Seen from outside, particularly from European countries, the turn of political events in Wisconsin that forced the voters of that state to choose between not voting or voting in conditions that threatened their health is one of those American anomalies that bedevil a country that was a cradle of modern democracy. Democracy is not served when one party – the GOP – wins less than half of the votes, as it happened in 2012, but secures 60 of the state’s 99 assembly seats. The Republican majorities grew even larger in 2014 and 2016, despite getting just over 50% of the Wisconsin vote. The explanation is in a single word that is engraved in the American political jargon: gerrymandering. The function of gerrymandering is to dilute the voting power of the opposing party across many districts by concentrating it in one district. The corollary of this scheme is the ability of the majority party to use its superior numbers to guarantee that the minority party will not attain a majority in any district.
The term “gerrymandering” comes from a governor of Massachusetts – Elbridge Gerry – who created a partisan district in the Boston area in the shape of the mythological salamander. Since its beginning there in 1812, gerrymandering has been considered a corruption of the democratic process. Whatever the political and moral judgment of this electoral device, gerrymandering is entrenched in the American political system. In practical terms, politicians strive to create more packed districts, leading to more comfortable margins in unpacked ones. The perverse effects of gerrymandering are obvious in those states where the congressional district lines are drawn by their legislative assemblies. California, where gerrymandering was rampant, finally held a referendum in 2010 that gave the power to redraw the districts to a citizens’ commission. This move resulted in creating more competitive congressional districts.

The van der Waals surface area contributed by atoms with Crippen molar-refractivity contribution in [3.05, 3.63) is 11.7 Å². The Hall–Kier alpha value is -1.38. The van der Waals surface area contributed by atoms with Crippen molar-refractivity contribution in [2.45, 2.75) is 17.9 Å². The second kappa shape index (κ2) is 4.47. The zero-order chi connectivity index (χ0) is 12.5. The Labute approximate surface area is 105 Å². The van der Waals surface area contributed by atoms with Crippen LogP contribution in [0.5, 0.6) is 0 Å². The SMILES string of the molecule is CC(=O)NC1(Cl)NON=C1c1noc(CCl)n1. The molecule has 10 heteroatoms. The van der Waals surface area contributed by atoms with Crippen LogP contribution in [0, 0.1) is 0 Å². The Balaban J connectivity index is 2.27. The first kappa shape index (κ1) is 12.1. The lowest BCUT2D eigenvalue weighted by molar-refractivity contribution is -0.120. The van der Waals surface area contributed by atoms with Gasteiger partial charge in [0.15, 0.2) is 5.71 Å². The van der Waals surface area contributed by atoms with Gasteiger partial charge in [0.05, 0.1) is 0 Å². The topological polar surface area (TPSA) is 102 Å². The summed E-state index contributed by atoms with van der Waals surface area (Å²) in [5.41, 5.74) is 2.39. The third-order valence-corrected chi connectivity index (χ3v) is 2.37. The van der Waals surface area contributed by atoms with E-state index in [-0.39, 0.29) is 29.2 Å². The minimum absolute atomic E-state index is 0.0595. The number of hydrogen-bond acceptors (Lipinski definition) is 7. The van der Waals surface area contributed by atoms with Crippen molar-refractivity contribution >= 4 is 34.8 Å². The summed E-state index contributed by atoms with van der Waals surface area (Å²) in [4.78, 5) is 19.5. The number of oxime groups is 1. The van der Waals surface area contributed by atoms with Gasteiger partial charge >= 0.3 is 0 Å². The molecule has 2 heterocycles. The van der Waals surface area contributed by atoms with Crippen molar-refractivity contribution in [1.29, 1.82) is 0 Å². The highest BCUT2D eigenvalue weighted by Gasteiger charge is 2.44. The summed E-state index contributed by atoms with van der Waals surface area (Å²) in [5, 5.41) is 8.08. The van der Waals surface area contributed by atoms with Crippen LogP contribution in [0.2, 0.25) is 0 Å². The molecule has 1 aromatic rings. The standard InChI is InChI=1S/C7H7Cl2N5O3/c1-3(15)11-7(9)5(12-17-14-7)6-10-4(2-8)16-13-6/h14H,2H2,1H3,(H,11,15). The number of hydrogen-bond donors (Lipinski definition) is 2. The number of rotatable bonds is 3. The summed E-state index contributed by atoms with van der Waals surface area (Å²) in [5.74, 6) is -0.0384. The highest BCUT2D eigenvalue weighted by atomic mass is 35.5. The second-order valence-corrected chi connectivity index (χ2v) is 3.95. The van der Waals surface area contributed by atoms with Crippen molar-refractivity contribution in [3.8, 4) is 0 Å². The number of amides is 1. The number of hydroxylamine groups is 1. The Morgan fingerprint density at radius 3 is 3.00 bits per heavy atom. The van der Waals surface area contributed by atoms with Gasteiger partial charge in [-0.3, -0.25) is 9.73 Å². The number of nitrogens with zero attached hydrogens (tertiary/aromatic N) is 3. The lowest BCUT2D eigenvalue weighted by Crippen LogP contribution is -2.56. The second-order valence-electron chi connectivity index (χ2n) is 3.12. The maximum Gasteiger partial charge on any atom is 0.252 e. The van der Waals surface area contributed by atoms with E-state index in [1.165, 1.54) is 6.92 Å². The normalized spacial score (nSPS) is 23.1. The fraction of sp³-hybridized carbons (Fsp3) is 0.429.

No such move is on the horizon of Wisconsin. The recent disaster of the primary that was held against the will of the Democratic governor, Tony Evers, proves how a majority party can give short shrift to the opposition even when it is based on common sense health considerations. The Republican-controlled legislature refused the governor’s request and under the threat of the coronavirus forced the voters to go to the polls, waiting hours in line in Milwaukee. Many voters obviously stayed home. Republicans were looking at a low turnout to keep a seat in the state supreme court that they control. That court had voted to overrule the attempt of the governor to postpone the vote. The political morass of gerrymandering in Wisconsin has been compounded by the Republican campaign to impose the strictest voter ID laws in the nation. A law to that effect was approved by the legislature in 2016 and according to a study it deterred over 21,000 people from voting in Milwaukee and Dane counties, both Democratic strongholds. The next state elections will tell whether the Democrats have any chance of altering the electoral landscape of entrenched Republican dominion in the legislature and supreme court. The political observers do not see such a change coming owing to the simple fact that Wisconsin maps are so “gerrymandered” that Republicans can win the majority of house seats with a minority of the vote. On the other hand, the issue of voting rights transcends the confrontation in one state, as significant it may be in Wisconsin, and impinges on violations and excesses on the national stage. Donald Trump won Wisconsin by less than 23,000 votes. The Democrats are hell-bent on denying him a repeat of that feat. Much of their hope lies in making sure that minorities and students can vote in a state where voting is artificially restricted. Wisconsin’s recent history shows that democracy cannot be abridged by gerrymandering and voting laws passed under the pretext of eliminating fraud. And then there is the issue of voting by mail that is quickly becoming very contentious. In the meanwhile, something has to give in Wisconsin.